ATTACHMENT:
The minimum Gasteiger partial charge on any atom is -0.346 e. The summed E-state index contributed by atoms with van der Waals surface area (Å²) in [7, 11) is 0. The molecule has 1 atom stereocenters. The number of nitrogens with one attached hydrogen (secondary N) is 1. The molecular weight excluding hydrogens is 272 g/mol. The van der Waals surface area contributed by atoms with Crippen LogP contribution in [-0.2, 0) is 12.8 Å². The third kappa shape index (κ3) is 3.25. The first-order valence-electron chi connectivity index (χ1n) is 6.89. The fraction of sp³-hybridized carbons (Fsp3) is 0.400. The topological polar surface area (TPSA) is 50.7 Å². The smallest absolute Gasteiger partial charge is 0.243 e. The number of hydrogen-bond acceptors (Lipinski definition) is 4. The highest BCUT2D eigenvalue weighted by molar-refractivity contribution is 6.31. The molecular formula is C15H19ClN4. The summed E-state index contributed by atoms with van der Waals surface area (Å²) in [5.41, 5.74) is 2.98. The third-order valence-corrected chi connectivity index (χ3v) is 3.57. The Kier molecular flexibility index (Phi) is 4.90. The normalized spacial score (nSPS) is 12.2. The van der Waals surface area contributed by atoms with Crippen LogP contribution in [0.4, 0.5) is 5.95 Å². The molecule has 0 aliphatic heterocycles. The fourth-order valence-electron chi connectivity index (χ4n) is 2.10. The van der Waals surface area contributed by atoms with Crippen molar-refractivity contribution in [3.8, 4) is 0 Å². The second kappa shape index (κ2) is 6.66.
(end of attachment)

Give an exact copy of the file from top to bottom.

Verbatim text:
The minimum Gasteiger partial charge on any atom is -0.346 e. The summed E-state index contributed by atoms with van der Waals surface area (Å²) in [7, 11) is 0. The molecule has 1 atom stereocenters. The number of nitrogens with one attached hydrogen (secondary N) is 1. The molecular weight excluding hydrogens is 272 g/mol. The van der Waals surface area contributed by atoms with Crippen LogP contribution in [-0.2, 0) is 12.8 Å². The third kappa shape index (κ3) is 3.25. The first-order valence-electron chi connectivity index (χ1n) is 6.89. The fraction of sp³-hybridized carbons (Fsp3) is 0.400. The topological polar surface area (TPSA) is 50.7 Å². The smallest absolute Gasteiger partial charge is 0.243 e. The number of hydrogen-bond acceptors (Lipinski definition) is 4. The highest BCUT2D eigenvalue weighted by molar-refractivity contribution is 6.31. The molecular formula is C15H19ClN4. The summed E-state index contributed by atoms with van der Waals surface area (Å²) in [5.41, 5.74) is 2.98. The third-order valence-corrected chi connectivity index (χ3v) is 3.57. The Kier molecular flexibility index (Phi) is 4.90. The normalized spacial score (nSPS) is 12.2. The van der Waals surface area contributed by atoms with Crippen LogP contribution in [0.4, 0.5) is 5.95 Å². The molecule has 0 aliphatic heterocycles. The fourth-order valence-electron chi connectivity index (χ4n) is 2.10. The van der Waals surface area contributed by atoms with Crippen molar-refractivity contribution in [3.8, 4) is 0 Å². The second kappa shape index (κ2) is 6.66.